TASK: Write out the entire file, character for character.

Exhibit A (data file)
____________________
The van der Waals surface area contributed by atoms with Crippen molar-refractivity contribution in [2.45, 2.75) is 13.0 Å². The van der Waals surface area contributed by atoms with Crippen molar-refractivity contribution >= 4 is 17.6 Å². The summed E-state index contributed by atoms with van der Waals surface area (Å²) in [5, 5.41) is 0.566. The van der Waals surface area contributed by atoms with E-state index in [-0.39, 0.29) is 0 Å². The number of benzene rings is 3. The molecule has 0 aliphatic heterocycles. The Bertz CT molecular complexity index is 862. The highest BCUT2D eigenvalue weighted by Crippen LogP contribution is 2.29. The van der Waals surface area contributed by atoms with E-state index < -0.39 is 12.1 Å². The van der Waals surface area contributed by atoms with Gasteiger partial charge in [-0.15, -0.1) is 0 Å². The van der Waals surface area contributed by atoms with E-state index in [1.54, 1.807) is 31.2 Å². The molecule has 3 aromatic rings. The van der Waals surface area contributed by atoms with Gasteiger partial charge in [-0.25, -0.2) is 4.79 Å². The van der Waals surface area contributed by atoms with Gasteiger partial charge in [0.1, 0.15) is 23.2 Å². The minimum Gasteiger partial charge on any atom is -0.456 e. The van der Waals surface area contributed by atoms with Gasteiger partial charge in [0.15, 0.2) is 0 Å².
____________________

The van der Waals surface area contributed by atoms with Crippen molar-refractivity contribution in [2.45, 2.75) is 13.0 Å². The van der Waals surface area contributed by atoms with Crippen molar-refractivity contribution >= 4 is 17.6 Å². The summed E-state index contributed by atoms with van der Waals surface area (Å²) in [5, 5.41) is 0.566. The van der Waals surface area contributed by atoms with E-state index in [-0.39, 0.29) is 0 Å². The number of benzene rings is 3. The molecule has 0 aliphatic heterocycles. The Bertz CT molecular complexity index is 862. The highest BCUT2D eigenvalue weighted by Crippen LogP contribution is 2.29. The van der Waals surface area contributed by atoms with E-state index < -0.39 is 12.1 Å². The van der Waals surface area contributed by atoms with Gasteiger partial charge in [-0.15, -0.1) is 0 Å². The van der Waals surface area contributed by atoms with E-state index in [1.54, 1.807) is 31.2 Å². The molecule has 3 aromatic rings. The van der Waals surface area contributed by atoms with Gasteiger partial charge in [-0.25, -0.2) is 4.79 Å². The van der Waals surface area contributed by atoms with Gasteiger partial charge in [0.1, 0.15) is 23.2 Å². The minimum Gasteiger partial charge on any atom is -0.456 e. The van der Waals surface area contributed by atoms with Gasteiger partial charge in [0.15, 0.2) is 0 Å².